THE NEWBERG REPORT — NOVEMBER 13, 2007
The gate was lifted late last night, allowing teams to begin negotiating with other clubs’ free agents. The relative weakness of this year’s crop is likely to make this winter’s trade market one of the most active in a long time. In certain cases, however, it will take some movement in free agency before sellers will pull the trigger on trades, even those for which the groundwork might have already been laid.
Case in point: If the Rangers are going to trade Gerald Laird, it makes sense for them to wait until a few key available catchers find homes, leaving the jilted teams that were interested in them to turn to their Plan B.
As Jorge Posada re-signs with the Yankees, Laird’s trade value just went up a tick. Start with the Mets, who were said to be very interested in Posada.
Remember the discussion we had over the course of a month or two this summer on why July was absolutely the right time to trade Mark Teixeira, assuming you believed he was not going to sign a long-term deal here? Given the names that are starting to make the rounds as potentially available in trade this winter, it’s almost impossible to believe Texas could have gotten a package this off-season anywhere close to Jarrod Saltalamacchia, Elvis Andrus, Matt Harrison, Neftali Feliz, and Beau Jones.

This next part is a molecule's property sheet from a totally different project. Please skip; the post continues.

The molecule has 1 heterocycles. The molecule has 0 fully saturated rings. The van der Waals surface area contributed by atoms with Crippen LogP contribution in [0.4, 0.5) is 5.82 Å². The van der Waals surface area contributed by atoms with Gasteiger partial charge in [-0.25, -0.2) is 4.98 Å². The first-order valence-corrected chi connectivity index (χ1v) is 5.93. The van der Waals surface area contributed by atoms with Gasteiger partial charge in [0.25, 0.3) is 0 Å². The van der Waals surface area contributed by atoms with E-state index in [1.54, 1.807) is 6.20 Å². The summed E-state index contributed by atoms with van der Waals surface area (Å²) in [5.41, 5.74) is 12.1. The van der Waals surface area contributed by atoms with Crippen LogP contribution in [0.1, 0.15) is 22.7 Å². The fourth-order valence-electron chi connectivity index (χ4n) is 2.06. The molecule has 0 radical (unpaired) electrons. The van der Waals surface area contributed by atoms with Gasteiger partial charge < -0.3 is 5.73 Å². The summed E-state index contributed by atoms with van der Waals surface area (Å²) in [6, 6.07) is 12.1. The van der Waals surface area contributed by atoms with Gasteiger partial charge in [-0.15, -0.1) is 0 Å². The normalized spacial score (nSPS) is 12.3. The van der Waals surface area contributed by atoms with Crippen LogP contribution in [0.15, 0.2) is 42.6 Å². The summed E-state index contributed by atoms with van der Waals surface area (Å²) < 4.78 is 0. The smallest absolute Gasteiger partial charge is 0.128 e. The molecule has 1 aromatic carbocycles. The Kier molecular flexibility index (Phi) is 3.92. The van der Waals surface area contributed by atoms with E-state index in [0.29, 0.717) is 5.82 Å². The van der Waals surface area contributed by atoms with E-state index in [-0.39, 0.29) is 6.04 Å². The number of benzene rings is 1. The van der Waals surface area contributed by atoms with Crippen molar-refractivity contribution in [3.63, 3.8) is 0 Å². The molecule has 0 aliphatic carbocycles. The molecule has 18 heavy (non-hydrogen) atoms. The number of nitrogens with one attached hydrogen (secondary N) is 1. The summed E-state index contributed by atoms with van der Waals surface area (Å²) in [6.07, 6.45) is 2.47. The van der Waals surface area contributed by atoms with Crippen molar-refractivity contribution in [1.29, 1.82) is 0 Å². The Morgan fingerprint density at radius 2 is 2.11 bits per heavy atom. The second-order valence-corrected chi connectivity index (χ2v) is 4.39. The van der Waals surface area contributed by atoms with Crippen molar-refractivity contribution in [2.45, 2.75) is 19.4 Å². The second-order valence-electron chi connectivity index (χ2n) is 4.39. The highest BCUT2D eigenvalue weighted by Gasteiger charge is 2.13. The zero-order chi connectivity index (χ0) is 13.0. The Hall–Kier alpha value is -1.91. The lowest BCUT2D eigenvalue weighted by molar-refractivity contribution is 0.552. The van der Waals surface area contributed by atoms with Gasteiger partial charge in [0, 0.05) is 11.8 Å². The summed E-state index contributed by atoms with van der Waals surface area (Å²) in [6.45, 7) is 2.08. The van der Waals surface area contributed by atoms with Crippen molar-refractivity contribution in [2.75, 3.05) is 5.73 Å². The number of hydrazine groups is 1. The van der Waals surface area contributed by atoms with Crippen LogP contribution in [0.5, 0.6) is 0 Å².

And again, the idea of going into 2008 with Teixeira would have been a risky one, because if the Rangers are anywhere near contention this coming July, there’s no way you can move a player like Teixeira unless you want to fracture your clubhouse (because moving him then would be tantamount to telling your own players you don’t think they can stay in the race all summer: suicidal).
Teixeira was the number one trade commodity in baseball in July. He wouldn’t have been this winter. And he couldn’t have been during the 2008 season.
One case of waiting out the trade market. Another of jumping out in front.
It’s not just the anticipation of who might be wearing your team’s uniform for the first time next season. For me, the coolest thing about baseball’s hot stove season is the tactical planning, the strategy and finesse, the measure of timing and the recognition of market vulnerabilities that go into positioning yourself to maximize your opportunities to get better.